East Yorkshire MP Sir Greg Knight has hit out at fellow MPs who he believes are trying to stop Brexit because they disagree with it.
Having been a leave voter throughout the process, he admits that nobody knows if Britain wil leave the European Union without a deal on April 12, and has accused colleague of ‘engineering’ votes to scupper the process.
Sir Greg said: “Members of Parliament are used to making decisions. It is their job. “Every single week issues arise which call for choices and judgements to be made where MPs apply their verdict to the subject under discussion.
“However, Brexit is different because the actual decision-making process was intentionally outsourced to the public via the national referendum which was held in 2016. Voters were told at the time that Parliament would implement what they decided.
“Unfortunately, since then, a large number of MPs have been trying to thwart the process because they disagree with it.
“My own view is that Parliament now has a duty to deliver Brexit because that is what the public clearly decided in a democratic vote.
“Britain is a successful trading nation and has the world’s fifth largest economy. We buy and sell goods all over the world and that is why some international organisations, large companies and the CBI are worried about future uncertainty and they want Britain to secure a deal with the European Union on tariffs and trade before we leave, so they can be certain what business conditions they will have to face in the short-term.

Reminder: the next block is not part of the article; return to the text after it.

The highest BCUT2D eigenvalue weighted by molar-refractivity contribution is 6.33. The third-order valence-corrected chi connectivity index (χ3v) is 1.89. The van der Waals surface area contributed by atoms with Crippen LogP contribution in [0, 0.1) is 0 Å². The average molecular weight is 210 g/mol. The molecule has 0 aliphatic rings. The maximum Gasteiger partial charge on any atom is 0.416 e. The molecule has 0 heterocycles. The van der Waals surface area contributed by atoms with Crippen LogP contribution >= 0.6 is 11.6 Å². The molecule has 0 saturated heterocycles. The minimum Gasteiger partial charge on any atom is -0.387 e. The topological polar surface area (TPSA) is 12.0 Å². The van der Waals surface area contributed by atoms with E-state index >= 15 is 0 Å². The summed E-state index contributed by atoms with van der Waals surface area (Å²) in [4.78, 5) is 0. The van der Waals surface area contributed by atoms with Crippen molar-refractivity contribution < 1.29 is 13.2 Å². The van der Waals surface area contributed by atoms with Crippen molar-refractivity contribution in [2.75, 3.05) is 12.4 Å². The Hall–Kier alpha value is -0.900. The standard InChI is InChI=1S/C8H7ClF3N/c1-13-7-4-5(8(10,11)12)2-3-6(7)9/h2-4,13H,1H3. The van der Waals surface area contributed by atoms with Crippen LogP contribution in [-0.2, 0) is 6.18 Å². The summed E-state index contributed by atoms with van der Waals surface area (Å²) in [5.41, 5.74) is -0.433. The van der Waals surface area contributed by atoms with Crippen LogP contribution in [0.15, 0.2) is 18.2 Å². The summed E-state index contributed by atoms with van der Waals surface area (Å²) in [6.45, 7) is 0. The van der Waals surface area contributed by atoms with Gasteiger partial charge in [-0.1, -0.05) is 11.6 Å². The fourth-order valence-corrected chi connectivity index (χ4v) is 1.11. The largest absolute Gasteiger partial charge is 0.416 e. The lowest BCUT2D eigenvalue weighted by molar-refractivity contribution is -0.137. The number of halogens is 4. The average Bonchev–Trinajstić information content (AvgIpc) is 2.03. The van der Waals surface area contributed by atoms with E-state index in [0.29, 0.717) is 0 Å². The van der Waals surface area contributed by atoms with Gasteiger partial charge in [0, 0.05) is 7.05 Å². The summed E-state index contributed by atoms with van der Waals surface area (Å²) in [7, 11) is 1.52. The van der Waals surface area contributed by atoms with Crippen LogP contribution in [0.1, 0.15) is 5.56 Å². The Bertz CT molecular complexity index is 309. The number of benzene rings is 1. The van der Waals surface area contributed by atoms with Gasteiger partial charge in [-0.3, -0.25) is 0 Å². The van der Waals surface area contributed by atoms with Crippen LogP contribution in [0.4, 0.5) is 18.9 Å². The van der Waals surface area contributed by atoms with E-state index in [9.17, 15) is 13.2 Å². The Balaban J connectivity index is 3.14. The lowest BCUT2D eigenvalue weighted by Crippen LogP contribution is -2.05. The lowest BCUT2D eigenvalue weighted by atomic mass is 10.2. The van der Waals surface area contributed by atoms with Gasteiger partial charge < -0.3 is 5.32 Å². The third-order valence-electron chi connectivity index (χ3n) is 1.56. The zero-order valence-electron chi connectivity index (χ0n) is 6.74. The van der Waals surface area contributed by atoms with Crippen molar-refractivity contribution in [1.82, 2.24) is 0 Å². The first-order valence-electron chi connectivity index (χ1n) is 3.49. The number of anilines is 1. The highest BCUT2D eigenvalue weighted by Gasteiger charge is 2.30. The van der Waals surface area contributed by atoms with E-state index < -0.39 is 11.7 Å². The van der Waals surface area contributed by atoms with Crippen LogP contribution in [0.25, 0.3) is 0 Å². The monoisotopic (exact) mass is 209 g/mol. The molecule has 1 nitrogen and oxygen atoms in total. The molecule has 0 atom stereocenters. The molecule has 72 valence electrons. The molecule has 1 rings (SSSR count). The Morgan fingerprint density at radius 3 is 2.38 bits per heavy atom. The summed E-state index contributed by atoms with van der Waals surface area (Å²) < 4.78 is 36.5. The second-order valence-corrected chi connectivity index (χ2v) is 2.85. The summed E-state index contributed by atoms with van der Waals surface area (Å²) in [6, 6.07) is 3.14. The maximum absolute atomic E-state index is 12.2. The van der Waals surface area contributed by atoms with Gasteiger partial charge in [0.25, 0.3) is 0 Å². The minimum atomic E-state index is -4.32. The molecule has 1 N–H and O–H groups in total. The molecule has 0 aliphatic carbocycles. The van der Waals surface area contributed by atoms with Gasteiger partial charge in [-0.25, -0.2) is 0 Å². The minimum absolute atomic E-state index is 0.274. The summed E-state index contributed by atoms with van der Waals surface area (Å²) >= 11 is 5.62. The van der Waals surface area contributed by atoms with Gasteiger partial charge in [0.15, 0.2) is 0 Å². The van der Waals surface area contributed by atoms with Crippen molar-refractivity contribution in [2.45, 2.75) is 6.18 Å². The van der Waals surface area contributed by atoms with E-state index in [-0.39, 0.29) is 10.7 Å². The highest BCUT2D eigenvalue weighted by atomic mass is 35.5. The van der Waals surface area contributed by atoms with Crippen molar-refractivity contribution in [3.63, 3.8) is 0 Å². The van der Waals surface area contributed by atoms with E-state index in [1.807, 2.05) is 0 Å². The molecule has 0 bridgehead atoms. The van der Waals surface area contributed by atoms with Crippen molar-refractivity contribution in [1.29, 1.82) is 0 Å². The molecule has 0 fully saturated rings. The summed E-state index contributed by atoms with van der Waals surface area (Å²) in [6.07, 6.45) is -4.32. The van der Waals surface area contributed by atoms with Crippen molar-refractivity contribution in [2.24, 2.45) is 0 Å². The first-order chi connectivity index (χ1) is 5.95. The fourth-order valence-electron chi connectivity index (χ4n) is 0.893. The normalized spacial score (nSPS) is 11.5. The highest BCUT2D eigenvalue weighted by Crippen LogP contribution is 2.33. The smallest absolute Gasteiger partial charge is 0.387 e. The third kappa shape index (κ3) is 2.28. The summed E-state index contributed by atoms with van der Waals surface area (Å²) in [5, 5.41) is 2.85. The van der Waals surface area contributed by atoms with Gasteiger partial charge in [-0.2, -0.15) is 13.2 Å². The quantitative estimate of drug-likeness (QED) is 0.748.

“This has led to some MPs to argue that we should not leave at all unless a trading agreement is reached and for others to say that we must remain in a ‘customs union’ with the EU even though this would prevent us from negotiating new trade deals with other countries.
“The whole parliamentary process has become bogged down with some MPs engineering votes seeking to delay leaving the EU, some insisting on a second referendum, others wanting to block the UK leaving without a deal and some even trying to scupper Brexit altogether.
“Meanwhile, the Prime Minister has negotiated a proposed agreement which allows us to leave in an orderly manner, but which critics say would require the consent of the EU for us to terminate it.
“This could, they argue, leave us trapped in a permanent ‘backstop’ arrangement.
So, it currently looks like a parliamentary stalemate has been reached as to the way forward. Britain has already given the EU notice that we are leaving, so if no further change in the law takes place, Britain will exit the EU without a deal on April 12.
“However, the Prime Minister wants a short extension to this date and she has until then to propose a plan - which must be accepted by the EU - or we will still leave without a deal on the 12th .
“As I write this, negotiations and debates are still continuing, so no-one, not even our PM, can yet say for sure where Britain will be on April 13.”